From Milton Berle to Jon Stewart, stopping at key comedic points in between, we answered a request from Moment magazine for a “top ten” list of Jewish TV shows for that publication’s January 2011 issue.
We knew from the start two things were certain:
- There were titles that simply had to be on that list.
- People would passionately disagree which ones those would be.
Fortunately, we also know that’s how Top Ten lists work. So, fresh from work on the expanded second edition of Watching TV, we reviewed more than half a century of television offerings for our definitive list.
There was no shortage of nominees. After all, Jews were involved in TV from the get-go, guiding the business side of NBC (David Sarnoff), CBS (William Paley), and ABC (Leonard Goldenson).
Even though television series have generally steered away from showing on-screen religious and ethnically identified main characters, Jews have been able to break through there as well as any group, most consistently in comedy.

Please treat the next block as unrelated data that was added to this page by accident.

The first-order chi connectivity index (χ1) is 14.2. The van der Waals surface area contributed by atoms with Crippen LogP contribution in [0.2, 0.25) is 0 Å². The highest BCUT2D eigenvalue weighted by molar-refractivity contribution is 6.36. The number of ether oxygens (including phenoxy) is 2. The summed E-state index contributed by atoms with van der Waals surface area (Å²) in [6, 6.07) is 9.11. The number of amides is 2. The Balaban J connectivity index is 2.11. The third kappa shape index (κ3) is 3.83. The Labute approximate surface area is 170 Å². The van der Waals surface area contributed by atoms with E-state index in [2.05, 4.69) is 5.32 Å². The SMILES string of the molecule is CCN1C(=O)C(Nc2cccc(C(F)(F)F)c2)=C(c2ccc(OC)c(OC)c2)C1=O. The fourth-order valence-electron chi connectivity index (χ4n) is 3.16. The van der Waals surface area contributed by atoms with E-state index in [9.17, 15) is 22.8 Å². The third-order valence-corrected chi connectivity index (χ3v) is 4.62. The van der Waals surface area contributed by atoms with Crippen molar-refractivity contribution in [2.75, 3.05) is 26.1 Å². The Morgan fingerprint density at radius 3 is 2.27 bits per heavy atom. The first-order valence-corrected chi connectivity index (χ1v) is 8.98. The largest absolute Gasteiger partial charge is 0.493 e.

Most series have not explicitly labeled themselves as Jewish although there have been shows that specifically revolved around Jewish families (The Goldbergs). There have also been shows with Jewish-themed episodes (Buddy Sorrell has his Bar Mitzvah on Dick Van Dyke; Rhoda’s parents meet her non-Jewish boyfriend) and shows with individual Jewish characters (Mike Myers as “Coffee Talk” host Linda Richman on Saturday Night Live).
Ultimately we were able to settle on a solid list of titles that, each in their own way, have come to embody the ethnicity, sensibility, and attitude of being Jewish.
The complete Top Ten list article appeared at the Momentmag.com website and in the January/February 2011 issue of Moment magazine. The titles included (in chronological order):
Milton Berle’s Shows (1948-1956)
The Goldbergs (1949-1956)
Sid Caesar’s Shows (1949-1958)
The Dick Van Dyke Show (1961-1966)
Saturday Night Live (1975-Present)
Seinfeld (1990-1998), and continuing that perspective with the Larry David’s HBO series Curb Your Enthusiasm (1999-Present)
Brooklyn Bridge (1991-1993)
The Daily Show with Jon Stewart (1999-Present)
Chicago media columnist Robert Feder also shared his thoughts on the Top Ten subject in a profile piece at Time Out Chicago.